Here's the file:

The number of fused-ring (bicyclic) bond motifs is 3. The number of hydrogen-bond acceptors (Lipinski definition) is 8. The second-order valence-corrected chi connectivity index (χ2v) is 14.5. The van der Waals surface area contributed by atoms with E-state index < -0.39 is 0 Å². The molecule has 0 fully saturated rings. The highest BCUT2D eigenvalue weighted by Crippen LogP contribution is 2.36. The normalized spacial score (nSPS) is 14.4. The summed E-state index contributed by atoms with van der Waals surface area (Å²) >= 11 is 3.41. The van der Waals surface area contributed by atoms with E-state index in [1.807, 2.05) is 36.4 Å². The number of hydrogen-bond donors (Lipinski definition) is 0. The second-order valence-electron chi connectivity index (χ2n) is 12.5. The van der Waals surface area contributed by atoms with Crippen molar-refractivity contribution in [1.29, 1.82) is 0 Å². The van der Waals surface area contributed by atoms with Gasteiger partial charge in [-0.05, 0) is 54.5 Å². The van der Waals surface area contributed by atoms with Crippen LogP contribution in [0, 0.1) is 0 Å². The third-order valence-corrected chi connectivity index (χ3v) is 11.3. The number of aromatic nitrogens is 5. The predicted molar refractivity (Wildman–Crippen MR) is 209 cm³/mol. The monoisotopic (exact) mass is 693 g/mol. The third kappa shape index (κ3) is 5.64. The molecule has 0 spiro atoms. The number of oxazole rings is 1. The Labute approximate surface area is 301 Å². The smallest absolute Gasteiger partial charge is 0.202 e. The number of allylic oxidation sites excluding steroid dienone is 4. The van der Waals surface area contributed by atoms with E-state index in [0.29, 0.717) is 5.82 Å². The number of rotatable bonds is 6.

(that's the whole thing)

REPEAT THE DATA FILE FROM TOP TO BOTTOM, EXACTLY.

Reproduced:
The number of fused-ring (bicyclic) bond motifs is 3. The number of hydrogen-bond acceptors (Lipinski definition) is 8. The second-order valence-corrected chi connectivity index (χ2v) is 14.5. The van der Waals surface area contributed by atoms with E-state index < -0.39 is 0 Å². The molecule has 0 fully saturated rings. The highest BCUT2D eigenvalue weighted by Crippen LogP contribution is 2.36. The normalized spacial score (nSPS) is 14.4. The summed E-state index contributed by atoms with van der Waals surface area (Å²) >= 11 is 3.41. The van der Waals surface area contributed by atoms with E-state index in [1.807, 2.05) is 36.4 Å². The number of hydrogen-bond donors (Lipinski definition) is 0. The second-order valence-electron chi connectivity index (χ2n) is 12.5. The van der Waals surface area contributed by atoms with Crippen molar-refractivity contribution in [1.29, 1.82) is 0 Å². The van der Waals surface area contributed by atoms with Gasteiger partial charge in [-0.05, 0) is 54.5 Å². The van der Waals surface area contributed by atoms with Crippen LogP contribution in [0, 0.1) is 0 Å². The third-order valence-corrected chi connectivity index (χ3v) is 11.3. The number of aromatic nitrogens is 5. The predicted molar refractivity (Wildman–Crippen MR) is 209 cm³/mol. The monoisotopic (exact) mass is 693 g/mol. The third kappa shape index (κ3) is 5.64. The molecule has 0 spiro atoms. The number of oxazole rings is 1. The Labute approximate surface area is 301 Å². The smallest absolute Gasteiger partial charge is 0.202 e. The number of allylic oxidation sites excluding steroid dienone is 4. The van der Waals surface area contributed by atoms with E-state index in [0.29, 0.717) is 5.82 Å². The number of rotatable bonds is 6.